I had to assert myself to get back to my original DMT afterwards, and I continue to be relapse and “new-lesion” free. I changed my doctor years later, however, and the new doctor I was trying out began tests and believed that my MS must have gone away, that my success couldn’t be due to the long-term medication I was taking.
I didn’t want to wait around to see his next big idea, as I had seen that “show” before. Long story short, like you said, “if it’s not broken, don’t fix it.” Clearly it is up to the individual to educate himself, ask many questions, and don’t be afraid to change doctors.
A: Thank you for your illustrious example that may help a number of people going through the same circumstances. We don’t know the precise mechanism that causes damage in MS or exactly why certain drugs may help one individual and not another, but we do know that many of the drugs have different mechanisms by which they work.
If someone finds that his or her MS is totally responsive to one drug, as in your case, the decision to switch to a different drug with a different mechanism, should be weighed very carefully before making a change. Your experience of an attack after six event-free years is a reminder that you don’t get rid of MS, and that you need to continuously stay on a therapy that is right for you.
Q: I have a strange question. My mother is having a hard time with the fact that I have MS. She simply wants it cured. She has a friend whom she works with, who also has a daughter with MS. Apparently, this young lady went to the Mayo Clinic and had her blood switched with “non-MS blood” I suppose. Is there any truth to this? I am going to stay with my mother for a week due to my being “laid-off” (fired) because of the MS. I just want to know the facts before we fight over this.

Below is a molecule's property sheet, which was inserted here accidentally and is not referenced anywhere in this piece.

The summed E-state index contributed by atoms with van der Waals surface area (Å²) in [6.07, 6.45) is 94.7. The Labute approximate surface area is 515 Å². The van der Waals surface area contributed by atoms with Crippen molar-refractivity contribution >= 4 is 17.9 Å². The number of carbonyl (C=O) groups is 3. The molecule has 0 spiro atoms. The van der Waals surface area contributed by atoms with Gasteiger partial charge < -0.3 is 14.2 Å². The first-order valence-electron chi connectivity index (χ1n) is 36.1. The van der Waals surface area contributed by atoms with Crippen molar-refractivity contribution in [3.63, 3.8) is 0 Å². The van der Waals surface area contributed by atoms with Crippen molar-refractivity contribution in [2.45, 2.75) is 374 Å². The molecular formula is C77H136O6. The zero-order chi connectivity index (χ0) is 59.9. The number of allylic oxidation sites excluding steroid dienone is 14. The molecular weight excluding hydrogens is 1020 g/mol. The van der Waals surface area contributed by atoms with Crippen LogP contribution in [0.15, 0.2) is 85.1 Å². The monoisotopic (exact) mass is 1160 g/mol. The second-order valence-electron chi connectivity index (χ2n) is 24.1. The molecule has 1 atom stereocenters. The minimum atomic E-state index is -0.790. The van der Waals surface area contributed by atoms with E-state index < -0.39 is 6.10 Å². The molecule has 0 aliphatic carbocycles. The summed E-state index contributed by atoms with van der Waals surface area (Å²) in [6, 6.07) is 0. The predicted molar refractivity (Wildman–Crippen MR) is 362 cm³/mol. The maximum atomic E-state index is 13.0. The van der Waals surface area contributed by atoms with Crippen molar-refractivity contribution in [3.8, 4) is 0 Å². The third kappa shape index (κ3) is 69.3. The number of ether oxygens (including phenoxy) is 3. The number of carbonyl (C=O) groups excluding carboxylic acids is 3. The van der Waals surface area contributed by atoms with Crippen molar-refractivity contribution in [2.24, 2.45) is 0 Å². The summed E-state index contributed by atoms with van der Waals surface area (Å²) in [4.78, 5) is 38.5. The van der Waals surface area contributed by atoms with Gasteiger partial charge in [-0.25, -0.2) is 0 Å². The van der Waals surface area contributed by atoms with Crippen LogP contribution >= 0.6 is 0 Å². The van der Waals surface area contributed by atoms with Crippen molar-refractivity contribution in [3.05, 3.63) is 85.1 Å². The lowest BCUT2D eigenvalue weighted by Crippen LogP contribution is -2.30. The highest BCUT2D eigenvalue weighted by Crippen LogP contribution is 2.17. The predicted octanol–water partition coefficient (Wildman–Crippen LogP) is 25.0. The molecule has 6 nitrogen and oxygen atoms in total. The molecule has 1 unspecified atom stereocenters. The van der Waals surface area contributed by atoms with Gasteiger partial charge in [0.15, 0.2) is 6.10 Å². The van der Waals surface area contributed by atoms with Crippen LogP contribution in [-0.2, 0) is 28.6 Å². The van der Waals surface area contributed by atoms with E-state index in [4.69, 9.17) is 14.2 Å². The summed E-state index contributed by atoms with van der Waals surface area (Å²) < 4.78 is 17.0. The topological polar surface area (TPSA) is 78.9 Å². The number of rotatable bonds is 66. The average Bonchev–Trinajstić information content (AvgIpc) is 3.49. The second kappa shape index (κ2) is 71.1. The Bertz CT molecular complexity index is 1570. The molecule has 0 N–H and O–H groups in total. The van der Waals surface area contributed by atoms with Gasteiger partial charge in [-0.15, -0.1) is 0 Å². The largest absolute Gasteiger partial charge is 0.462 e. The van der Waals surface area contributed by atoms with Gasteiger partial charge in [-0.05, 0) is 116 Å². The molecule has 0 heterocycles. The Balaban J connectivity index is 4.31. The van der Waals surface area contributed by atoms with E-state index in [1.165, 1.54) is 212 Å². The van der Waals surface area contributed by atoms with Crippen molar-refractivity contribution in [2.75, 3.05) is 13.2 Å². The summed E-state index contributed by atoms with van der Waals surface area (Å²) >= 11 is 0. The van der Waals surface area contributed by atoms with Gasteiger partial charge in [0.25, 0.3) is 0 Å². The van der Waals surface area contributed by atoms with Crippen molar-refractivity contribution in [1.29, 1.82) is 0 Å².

A: I agree with your mother, I want to cure MS too! However, at this time, not even the Mayo Clinic has a cure for MS. The good news is that treatments for MS are becoming more numerous and patients who stay under treatment are doing much better than before these treatments were introduced. For individuals with progressive forms of MS, research is ongoing to find effective treatments – and hopefully, new DMTs for this type of MS will soon be on their way to larger trials and eventually approval by the Food and Drug Administration (FDA).
Regarding the daughter of your mother’s friend, I assume she may be referring to plasmapheresis, also known as “plasma exchange,” which is occasionally used to treat a severe relapse. This is a procedure that extracts blood from the patient, sends it through a machine, and returns the blood to the body. Plasmapheresis works by removing or diluting elements of the plasma in the blood that may contain antibodies, which can increase the damage caused by MS.
This is not a long-term treatment for MS, nor is it a cure. It is usually used after steroids and the hormone ACTH have proven unsuccessful in treating an MS relapse. The effects of plasmapheresis are temporary, but it helps some patients to recover from a serious MS flare-up more quickly.
I would direct your mother to MSAA’s website (mymsaa.org) so she may get a better understanding of MS and its treatments. Your mother may even benefit from counseling to help her adapt to the fact that MS (at this time) may not be cured. My best advice is to focus on your quality of life, reduce MS relapses, and know that positive family relationships are vital to one’s long-term happiness.
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Dr. Jack Burks is an international MS neurologist, writer, lecturer, and researcher, who assists with the development of new MS therapies and advises patients, families, MS organizations, and healthcare groups. Dr. Burks is a clinical professor of neurology at the Florida International University in Miami. He has written and edited three MS textbooks, as well as numerous chapters and articles on MS.